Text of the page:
The eternal battle between real needs and wants pales next to the battle to equip college students with what they need and what they really, really, really want.
Luckily, the Web is full of advice about how to avoid dumb things to buy — meaning, don't buy these things for your college student.
The first thing to remember, according to Kelci Lynn Lucier at About.com, is that “You'll buy stuff when you get there.” Students also will get there and find they really didn't need some things.
Dealnews.com's up-to-date list of “8 Things NOT to Buy Your College-Bound Student” starts off with saying to not buy a printer. Printers are cheap; ink is expensive. “Most schools offer printing facilities that are either free or cheap to use,” Jeff Somogyi at DealNews writes. If you do buy a printer for your student, be aware that everybody he or she knows will stop by to print off stuff.
DealNews also says avoid buying tablets or expensive laptops. For what students need, an inexpensive laptop will work just fine.
Expensive bedding is also a bad idea. “Your kid is going to have to buy all new bedding after he graduates, anyway,” DealNews says, “so why spend a lot on something that is, for all intents and purposes, disposable?”
Do not buy an iron and ironing board. Buy wrinkle-free clothes instead. As DealNews says, “The ironing board is a thing that no college student has ever been seen using. Ever.”
DealNews says to wait before getting a new Apple iPhone: “Not only do new iPhone models tend to be released shortly after school is in session, but our deal archives also show that whenever Apple announces a new product, current generation Apple products fall in price. Your kid can just hold tight with his (gasp!) old iPhone until this happens.”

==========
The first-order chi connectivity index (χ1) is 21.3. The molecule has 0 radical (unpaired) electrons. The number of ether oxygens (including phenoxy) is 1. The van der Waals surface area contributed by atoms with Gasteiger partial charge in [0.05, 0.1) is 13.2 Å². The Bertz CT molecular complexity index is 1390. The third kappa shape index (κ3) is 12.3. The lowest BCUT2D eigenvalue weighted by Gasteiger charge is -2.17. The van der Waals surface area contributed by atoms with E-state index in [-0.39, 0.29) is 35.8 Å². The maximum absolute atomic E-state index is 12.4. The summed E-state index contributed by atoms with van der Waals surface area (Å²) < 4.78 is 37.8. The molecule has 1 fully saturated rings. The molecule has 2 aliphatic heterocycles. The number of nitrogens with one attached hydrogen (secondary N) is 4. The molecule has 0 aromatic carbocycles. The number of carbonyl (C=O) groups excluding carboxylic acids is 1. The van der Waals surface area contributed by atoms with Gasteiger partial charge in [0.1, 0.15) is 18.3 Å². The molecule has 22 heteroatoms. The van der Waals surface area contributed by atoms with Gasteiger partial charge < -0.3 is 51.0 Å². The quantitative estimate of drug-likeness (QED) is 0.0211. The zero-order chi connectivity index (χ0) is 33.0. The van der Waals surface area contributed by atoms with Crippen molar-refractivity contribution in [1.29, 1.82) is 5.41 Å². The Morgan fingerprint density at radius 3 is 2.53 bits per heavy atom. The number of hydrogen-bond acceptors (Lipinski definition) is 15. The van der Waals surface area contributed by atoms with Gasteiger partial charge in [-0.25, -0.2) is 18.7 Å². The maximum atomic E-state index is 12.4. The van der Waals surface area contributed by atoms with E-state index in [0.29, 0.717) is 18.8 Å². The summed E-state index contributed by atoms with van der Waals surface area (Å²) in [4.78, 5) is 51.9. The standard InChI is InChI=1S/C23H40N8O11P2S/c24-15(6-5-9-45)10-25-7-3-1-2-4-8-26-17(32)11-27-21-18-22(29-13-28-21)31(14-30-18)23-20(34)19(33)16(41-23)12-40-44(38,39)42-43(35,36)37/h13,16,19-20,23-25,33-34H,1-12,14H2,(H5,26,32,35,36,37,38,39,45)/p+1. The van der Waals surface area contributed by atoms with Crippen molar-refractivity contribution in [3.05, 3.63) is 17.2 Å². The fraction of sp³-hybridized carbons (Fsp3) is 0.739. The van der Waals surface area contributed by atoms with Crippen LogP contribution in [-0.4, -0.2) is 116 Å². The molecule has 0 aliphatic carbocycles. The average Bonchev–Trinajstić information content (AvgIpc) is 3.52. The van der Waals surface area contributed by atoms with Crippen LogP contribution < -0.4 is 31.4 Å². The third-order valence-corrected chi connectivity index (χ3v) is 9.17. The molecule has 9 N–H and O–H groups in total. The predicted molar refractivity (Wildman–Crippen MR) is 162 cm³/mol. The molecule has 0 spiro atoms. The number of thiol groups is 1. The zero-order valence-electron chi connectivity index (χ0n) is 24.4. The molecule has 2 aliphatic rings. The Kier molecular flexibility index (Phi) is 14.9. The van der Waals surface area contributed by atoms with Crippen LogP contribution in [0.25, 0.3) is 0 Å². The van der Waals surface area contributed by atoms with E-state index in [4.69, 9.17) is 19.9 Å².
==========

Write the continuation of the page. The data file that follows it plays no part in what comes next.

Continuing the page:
Lucier at About.com says avoid candles, hot plates and expensive items that could make you a target for thieves.
CBS News says no to expensive computer speakers. Noise complaints are common in dorms and could get a student evicted. Instead, get a nice set of headphones.
CBS News also says to avoid buying a car because it could be “a total money drain, thanks to gas and parking costs.”
Kiplinger warns against getting a credit card, saying that the average freshman has “nearly $755 in card debt.”
A big meal plan may also be a bad idea, Kiplinger says. Instead, get a small meal plan and see how much the student really eats first.
Forbes warns against wasting money on housing: “Investors love to buy rentals in college towns and sign the students up for annual leases so they have to pay all summer even if they are going home! Frugal college students who double up and share rooms all through college can save a small fortune. They do have to trade off the peace and quiet and privacy. No one said it would be easy.”
Forbes adds that it is dumb for college students to not take advantage of all the discounts available to them. Gift Card Granny, for example, has a list of 81 student discounts. “Be careful not to buy simply to get a discount,” Forbes says, “but if you are going to make a purchase anyway, use the student discount.”
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